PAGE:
Onward to Alexandria where we had booked a tour of the Roman heritage. There were excursions to Cairo and the pyramids but we did not fancy spending 6 hours of the day on a bus. It as a totally different experience from Luxor which was definitely very Egyptian.
Alexandria is more Greco Roman with a smattering of Egyptian thrown in. We started at the Serapeum or Temple of Serapis, built by Ptolemy III, which dates back to the 2nd century BC. It housed part of the famous Alexandrian library. It was destroyed by a mob in 391AD but whether they were a Christian crowd or Roman soldiers depends on the account you believe. From here we went to the Kom El-Shouqafa catacombs an impressive private tomb which is accessed by a spiral staircase of 99 steps around a central shaft down which the body was lowered. It was later used as a public burial ground on three levels.
The rest of the tour took in the new library of Alexandria, the Kaupay fortress which occupies the area where the great lighthouse once stood and the Abu al-Abbas al-Mursi mosque. An interesting day in a very modern Egyptian city as the picture of the ladies with their mobiles depicts.
New year was spent at sea with parties and midnight buffets held in all the bars and discos. Needless to say we did not do much on New Years Day!
We arrived in the Greek port of Katakolon on the 2nd of January. This is about 30 minutes from the site of the first games at Olympia and was the second of our organised excursions. Our guide was fantastic running a commentary in fluent English and Italian vernacular. Her name was Pipi or something to that effect.
One has to be impressed by the organisation that went into those and subsequent games. Practice grounds, baths and of course the temples to the relevant gods. Every winner had a stature carved but unfortunately all these have been destroyed. One of the best preserved is the plinth of the statue of Marcus who came second in a boys event.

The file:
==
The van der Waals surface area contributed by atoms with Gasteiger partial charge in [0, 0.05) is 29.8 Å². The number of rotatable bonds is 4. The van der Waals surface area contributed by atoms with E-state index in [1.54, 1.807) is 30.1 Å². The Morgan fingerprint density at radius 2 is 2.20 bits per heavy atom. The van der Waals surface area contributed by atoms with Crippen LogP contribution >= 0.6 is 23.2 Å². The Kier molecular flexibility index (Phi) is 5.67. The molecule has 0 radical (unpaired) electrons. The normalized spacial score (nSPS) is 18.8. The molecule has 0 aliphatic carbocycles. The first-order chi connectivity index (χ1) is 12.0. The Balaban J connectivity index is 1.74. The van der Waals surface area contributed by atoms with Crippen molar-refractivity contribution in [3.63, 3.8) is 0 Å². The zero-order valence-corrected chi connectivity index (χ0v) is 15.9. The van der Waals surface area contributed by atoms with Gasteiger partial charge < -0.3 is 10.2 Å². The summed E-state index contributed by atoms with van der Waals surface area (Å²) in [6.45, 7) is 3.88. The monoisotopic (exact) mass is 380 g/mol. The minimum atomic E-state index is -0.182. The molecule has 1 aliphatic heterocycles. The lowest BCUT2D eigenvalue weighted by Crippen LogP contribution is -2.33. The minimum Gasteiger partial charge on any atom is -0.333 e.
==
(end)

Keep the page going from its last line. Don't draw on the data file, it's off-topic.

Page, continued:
The actual athletics field, which seated 40,000, still has the start and finish lines and the victors podium. It is interesting that running events were up and down the stadium and not around the circumference.
Following this we went to a taverna for a meze and an exhibition of Greek dancing. The food, wine and ouzo were fine but I was disappointed in the dancing which bore no resemblance to any I have seen anywhere else in Greece; more like a glorified conga. Ah well you can’t have everything. It didn’t rain on us either.
There was a karaoke in the bar that night. I thought it was only on X Factor that people got up who couldn’t sing. One girl could not even follow the words, not to mention the music!
We arrived at our penultimate port Dubrovnik, the well known Croatian gem on the Adriatic, the next day. Somebody had told us that the old city was “just down the road” from the berth.
This is not strictly true, it is an hours walk a lot of which, if you do not know the short cut, is straight up. Still, it was a bright sunny day so we enjoyed the exercise.
Having reached the top of the hill we found a path down to walls, we did not count the steps but there were an awful lot of them. It was well worth it. We entered the city by the Pile Gate which is the main tourist entrance on the West side.
The walls are one of the great attractions, but as Josephine tends to suffer from vertigo and the stone staircase is near vertical with only an iron handrail she decided to give this a miss.
I did venture up and there are some magnificent views. I did not make the complete circuit though. we wandered through the streets, round the towers and fountains and found the ubiquitous Irish pub. There would have to be one wouldn’t there! Needless to say we didn’t venture in. We caught a local bus back to the ship to save our feet.
From there it was back to Venice and the long drawn out process of disembarkation. Will definately book an early excursion next time. We spent the day in Venice and found on e of the best local restauants serving Venetian food that I have come across in my many trips there.
We made our way to St Mark’s Square and caught a water taxi back to the left luggage and from there took the final coach to Marco Polo airport.
Altogether a great experience and a wonderful way to see in the New Year.
SLIDE SHOWS & PICTURE GALLERIES
Venice to Bari
Katakolon – Olympia